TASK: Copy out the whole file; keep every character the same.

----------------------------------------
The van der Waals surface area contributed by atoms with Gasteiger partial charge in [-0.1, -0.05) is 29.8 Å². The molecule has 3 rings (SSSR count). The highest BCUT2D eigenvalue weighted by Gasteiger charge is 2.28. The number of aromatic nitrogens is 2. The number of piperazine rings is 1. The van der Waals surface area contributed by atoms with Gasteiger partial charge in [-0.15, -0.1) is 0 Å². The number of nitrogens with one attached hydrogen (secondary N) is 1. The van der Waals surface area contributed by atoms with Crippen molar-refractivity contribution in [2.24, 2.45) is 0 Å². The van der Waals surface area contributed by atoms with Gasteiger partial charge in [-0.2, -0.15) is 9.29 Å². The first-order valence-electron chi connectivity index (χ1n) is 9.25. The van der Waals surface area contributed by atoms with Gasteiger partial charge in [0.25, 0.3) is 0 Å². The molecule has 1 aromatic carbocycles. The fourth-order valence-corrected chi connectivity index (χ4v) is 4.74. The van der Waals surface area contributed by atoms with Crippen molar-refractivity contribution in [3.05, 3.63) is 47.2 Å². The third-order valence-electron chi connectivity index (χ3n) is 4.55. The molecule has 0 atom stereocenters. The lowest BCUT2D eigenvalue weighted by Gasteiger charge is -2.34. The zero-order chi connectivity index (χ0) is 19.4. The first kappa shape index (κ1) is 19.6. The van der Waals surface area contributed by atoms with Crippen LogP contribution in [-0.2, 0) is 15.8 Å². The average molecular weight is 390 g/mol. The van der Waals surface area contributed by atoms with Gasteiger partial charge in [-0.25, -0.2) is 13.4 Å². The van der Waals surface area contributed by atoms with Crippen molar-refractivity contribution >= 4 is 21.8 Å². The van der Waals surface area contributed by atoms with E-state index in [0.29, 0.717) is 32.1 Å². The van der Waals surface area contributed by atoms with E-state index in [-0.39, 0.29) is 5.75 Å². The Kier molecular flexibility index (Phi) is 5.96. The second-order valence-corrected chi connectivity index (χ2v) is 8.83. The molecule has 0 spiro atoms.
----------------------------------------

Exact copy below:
The van der Waals surface area contributed by atoms with Gasteiger partial charge in [-0.1, -0.05) is 29.8 Å². The molecule has 3 rings (SSSR count). The highest BCUT2D eigenvalue weighted by Gasteiger charge is 2.28. The number of aromatic nitrogens is 2. The number of piperazine rings is 1. The van der Waals surface area contributed by atoms with Gasteiger partial charge in [-0.15, -0.1) is 0 Å². The number of nitrogens with one attached hydrogen (secondary N) is 1. The van der Waals surface area contributed by atoms with Crippen molar-refractivity contribution in [2.24, 2.45) is 0 Å². The van der Waals surface area contributed by atoms with Gasteiger partial charge in [-0.2, -0.15) is 9.29 Å². The first-order valence-electron chi connectivity index (χ1n) is 9.25. The van der Waals surface area contributed by atoms with Gasteiger partial charge in [0.25, 0.3) is 0 Å². The molecule has 1 aromatic carbocycles. The fourth-order valence-corrected chi connectivity index (χ4v) is 4.74. The van der Waals surface area contributed by atoms with Crippen molar-refractivity contribution in [3.05, 3.63) is 47.2 Å². The third-order valence-electron chi connectivity index (χ3n) is 4.55. The molecule has 0 atom stereocenters. The lowest BCUT2D eigenvalue weighted by Gasteiger charge is -2.34. The zero-order chi connectivity index (χ0) is 19.4. The first kappa shape index (κ1) is 19.6. The van der Waals surface area contributed by atoms with Crippen LogP contribution in [-0.2, 0) is 15.8 Å². The average molecular weight is 390 g/mol. The van der Waals surface area contributed by atoms with Gasteiger partial charge in [-0.25, -0.2) is 13.4 Å². The van der Waals surface area contributed by atoms with Crippen molar-refractivity contribution >= 4 is 21.8 Å². The van der Waals surface area contributed by atoms with E-state index in [0.29, 0.717) is 32.1 Å². The van der Waals surface area contributed by atoms with E-state index in [-0.39, 0.29) is 5.75 Å². The Kier molecular flexibility index (Phi) is 5.96. The second-order valence-corrected chi connectivity index (χ2v) is 8.83. The molecule has 0 spiro atoms.